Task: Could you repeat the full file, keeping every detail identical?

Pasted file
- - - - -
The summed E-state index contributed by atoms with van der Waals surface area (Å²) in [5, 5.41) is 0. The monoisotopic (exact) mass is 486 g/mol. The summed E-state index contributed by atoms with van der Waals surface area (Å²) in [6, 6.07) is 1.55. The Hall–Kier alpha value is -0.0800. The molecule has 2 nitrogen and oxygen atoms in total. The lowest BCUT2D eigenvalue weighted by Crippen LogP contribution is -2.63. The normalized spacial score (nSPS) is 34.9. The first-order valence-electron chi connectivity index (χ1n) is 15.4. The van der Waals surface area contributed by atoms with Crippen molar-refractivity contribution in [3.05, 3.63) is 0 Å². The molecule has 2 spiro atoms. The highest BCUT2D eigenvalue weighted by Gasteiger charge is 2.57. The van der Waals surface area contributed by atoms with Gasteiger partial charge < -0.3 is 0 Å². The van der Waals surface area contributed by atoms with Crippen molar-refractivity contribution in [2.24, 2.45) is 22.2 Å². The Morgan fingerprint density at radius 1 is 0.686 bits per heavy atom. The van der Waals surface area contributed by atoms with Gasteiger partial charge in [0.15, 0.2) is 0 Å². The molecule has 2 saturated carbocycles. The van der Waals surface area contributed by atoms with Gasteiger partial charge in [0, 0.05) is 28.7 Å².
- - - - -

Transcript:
The summed E-state index contributed by atoms with van der Waals surface area (Å²) in [5, 5.41) is 0. The monoisotopic (exact) mass is 486 g/mol. The summed E-state index contributed by atoms with van der Waals surface area (Å²) in [6, 6.07) is 1.55. The Hall–Kier alpha value is -0.0800. The molecule has 2 nitrogen and oxygen atoms in total. The lowest BCUT2D eigenvalue weighted by Crippen LogP contribution is -2.63. The normalized spacial score (nSPS) is 34.9. The first-order valence-electron chi connectivity index (χ1n) is 15.4. The van der Waals surface area contributed by atoms with Crippen molar-refractivity contribution in [3.05, 3.63) is 0 Å². The molecule has 2 spiro atoms. The highest BCUT2D eigenvalue weighted by Gasteiger charge is 2.57. The van der Waals surface area contributed by atoms with Gasteiger partial charge < -0.3 is 0 Å². The van der Waals surface area contributed by atoms with Crippen molar-refractivity contribution in [2.24, 2.45) is 22.2 Å². The Morgan fingerprint density at radius 1 is 0.686 bits per heavy atom. The van der Waals surface area contributed by atoms with Gasteiger partial charge in [0.15, 0.2) is 0 Å². The molecule has 2 saturated carbocycles. The van der Waals surface area contributed by atoms with Gasteiger partial charge in [0, 0.05) is 28.7 Å².